Alice suggests that the pressure to “look good” manifests itself in “the uni social scene”.
“Not even at uni, but at uni parties as well…. I think at uni parties, most of the girls are in an outfit that’s like $300, and that’s just kind of the norm these days.”
In her opinion, clothing often reflects the area of Sydney one is from, becoming an identifier of class and a map of the private school social networks formed prior to, and reinforced at, university.
“I think people from the Eastern suburbs and the North have a very similar dress code, including a lot more linen and neutral colours. On a night out, the guys all look the exact same, wearing Ralph Lauren button-downs with RM [William]s.”
Bella, who attends a residential college, concurred with the pressure to dress up in uni social settings, pointing to the regular formal events that college students attend.
“There’s definitely that pressure there,” she said. “You need a new formal dress and it’s always ‘what brand? What kind of dress? Have you worn it before? Has anyone else seen it before?”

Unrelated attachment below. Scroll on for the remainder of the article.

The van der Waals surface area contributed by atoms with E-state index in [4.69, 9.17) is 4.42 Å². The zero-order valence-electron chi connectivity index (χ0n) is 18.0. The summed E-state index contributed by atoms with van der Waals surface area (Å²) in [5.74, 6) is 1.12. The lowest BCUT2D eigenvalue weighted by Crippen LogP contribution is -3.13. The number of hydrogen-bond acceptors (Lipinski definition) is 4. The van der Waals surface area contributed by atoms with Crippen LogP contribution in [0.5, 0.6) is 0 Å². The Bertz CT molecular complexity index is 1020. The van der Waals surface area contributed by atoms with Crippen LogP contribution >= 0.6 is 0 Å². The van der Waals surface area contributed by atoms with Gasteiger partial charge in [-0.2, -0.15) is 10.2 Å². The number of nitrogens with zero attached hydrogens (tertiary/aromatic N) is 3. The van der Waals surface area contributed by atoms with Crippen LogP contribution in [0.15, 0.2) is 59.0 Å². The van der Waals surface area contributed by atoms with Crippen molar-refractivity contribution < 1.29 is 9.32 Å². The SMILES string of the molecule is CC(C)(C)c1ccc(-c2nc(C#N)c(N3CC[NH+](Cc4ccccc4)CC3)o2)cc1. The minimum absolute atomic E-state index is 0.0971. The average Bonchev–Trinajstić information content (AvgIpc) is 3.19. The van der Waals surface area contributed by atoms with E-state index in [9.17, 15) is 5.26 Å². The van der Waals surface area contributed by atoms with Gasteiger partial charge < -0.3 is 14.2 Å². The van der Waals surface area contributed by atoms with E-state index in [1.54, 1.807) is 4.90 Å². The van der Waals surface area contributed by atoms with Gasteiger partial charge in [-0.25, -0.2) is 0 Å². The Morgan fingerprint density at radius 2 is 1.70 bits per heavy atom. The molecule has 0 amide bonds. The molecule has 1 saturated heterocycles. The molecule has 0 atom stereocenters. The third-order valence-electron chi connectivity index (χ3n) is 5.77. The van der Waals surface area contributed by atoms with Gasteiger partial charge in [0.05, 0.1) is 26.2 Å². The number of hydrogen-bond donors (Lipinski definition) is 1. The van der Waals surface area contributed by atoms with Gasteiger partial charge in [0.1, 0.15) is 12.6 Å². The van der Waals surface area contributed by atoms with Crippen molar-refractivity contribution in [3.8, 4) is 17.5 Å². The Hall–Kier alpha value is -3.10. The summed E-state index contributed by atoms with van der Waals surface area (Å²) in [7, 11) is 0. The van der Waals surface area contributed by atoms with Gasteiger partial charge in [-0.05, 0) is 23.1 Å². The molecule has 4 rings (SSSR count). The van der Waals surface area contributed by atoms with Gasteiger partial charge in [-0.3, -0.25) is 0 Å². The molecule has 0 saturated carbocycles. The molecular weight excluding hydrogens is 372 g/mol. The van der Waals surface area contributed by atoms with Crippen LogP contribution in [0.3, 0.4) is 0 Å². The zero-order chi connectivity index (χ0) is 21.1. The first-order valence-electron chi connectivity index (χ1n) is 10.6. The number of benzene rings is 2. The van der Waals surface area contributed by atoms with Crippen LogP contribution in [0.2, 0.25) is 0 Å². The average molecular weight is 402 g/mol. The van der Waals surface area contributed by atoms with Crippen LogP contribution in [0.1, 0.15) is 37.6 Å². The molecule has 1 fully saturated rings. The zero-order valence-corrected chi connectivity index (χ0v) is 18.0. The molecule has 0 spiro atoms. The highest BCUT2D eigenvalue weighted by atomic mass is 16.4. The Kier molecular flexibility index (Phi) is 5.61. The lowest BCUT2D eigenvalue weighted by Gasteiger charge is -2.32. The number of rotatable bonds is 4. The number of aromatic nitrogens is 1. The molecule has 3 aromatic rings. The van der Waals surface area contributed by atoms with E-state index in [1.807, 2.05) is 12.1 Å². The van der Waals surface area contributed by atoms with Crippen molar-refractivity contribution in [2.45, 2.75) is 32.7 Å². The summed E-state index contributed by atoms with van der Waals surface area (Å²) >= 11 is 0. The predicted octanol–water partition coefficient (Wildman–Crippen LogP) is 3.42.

“Is it a Christopher Esper dress or is it something from Myer? I think then also on top of that, it’s like, what jewellery are you wearing? What bag are you wearing?”
For Bella and various residential college environments, these questions act as a proxy to determine belonging and class.
“I do think it is mitigated though, because everyone at college is really generous with sharing clothes,” she adds.
In addition, merch plays a significant role in crafting a sense of belonging and visual identity on campus. From college sweaters to SUDS T-shirts, merch can often cost upward of $40 or $50 per-piece on average.